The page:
I would certainly prefer the gentle leader over a choke chain or pinch collar. BUT, they don't work for every dog. I assume (which is not always wise) that if the trainer is used to using them exclusively, then s/he should know how to fit them properly, so Duncan's objection is not a fitting issue. If there is any doubt about the fit, get it checked as that alone can make the difference. That said, Tyra's gentle leader is properly fitted, we used lots of positive reinforcement to get her used to it, and she still hates it. Now she will walk on it, but the minute we even pause, she is rubbing her nose on the ground or scrapping her face with her paws. So, I finally gave up and got a prong collar for her. I really haven't had to use it much, but it definitely saves my arm and gets her attention. It was the only thing that worked with my old Rotti - and worked so well that eventually we were able to phase it out entirely.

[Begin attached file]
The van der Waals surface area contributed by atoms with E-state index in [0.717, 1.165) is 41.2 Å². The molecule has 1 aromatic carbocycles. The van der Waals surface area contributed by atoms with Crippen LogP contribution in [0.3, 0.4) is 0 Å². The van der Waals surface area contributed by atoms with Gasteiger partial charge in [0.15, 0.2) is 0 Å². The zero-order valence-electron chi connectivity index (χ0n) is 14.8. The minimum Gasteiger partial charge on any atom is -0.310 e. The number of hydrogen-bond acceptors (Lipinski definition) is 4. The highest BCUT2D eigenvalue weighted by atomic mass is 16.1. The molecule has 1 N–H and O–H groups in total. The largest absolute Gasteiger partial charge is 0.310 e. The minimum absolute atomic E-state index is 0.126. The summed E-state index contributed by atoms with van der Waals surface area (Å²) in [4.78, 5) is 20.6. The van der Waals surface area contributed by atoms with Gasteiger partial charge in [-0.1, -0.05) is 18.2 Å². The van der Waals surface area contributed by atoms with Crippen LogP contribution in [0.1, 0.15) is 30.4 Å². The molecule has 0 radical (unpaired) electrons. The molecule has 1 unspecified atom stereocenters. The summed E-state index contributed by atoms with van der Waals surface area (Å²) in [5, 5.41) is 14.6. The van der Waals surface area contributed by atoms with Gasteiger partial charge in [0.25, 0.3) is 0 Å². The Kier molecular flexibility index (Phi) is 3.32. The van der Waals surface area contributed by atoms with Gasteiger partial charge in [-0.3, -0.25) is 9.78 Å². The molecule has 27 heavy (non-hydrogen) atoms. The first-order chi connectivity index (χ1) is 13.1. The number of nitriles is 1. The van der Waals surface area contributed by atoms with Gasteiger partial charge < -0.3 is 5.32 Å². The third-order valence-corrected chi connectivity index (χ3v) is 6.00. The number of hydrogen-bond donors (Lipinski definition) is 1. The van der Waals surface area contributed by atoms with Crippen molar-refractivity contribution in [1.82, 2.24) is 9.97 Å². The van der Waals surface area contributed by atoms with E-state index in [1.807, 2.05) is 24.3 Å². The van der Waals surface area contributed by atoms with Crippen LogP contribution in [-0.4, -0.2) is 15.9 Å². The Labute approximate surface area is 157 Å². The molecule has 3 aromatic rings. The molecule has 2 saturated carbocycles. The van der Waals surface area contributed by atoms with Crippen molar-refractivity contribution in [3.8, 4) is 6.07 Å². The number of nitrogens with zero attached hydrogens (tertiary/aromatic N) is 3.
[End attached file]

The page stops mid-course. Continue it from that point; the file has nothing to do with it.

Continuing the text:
I really don't like choke collars because they put all the pressure on the windpipe (so do regular collars if you've got a heavy puller) and so can do quite a bit of damage. The prongs look horrible, but aren't really painful - I tried one on myself to make sure, and I don't even have the heavy fur coat to protect my arm (not my neck, though hubby might have liked having the extra control (smile).

We've got a lot a fantastic trainers on the list who are sure to give you some suggestions and advice. And Ruth Reynolds also has some really good thoughts on how to get Duncan to want to do what you want him to. Good luck.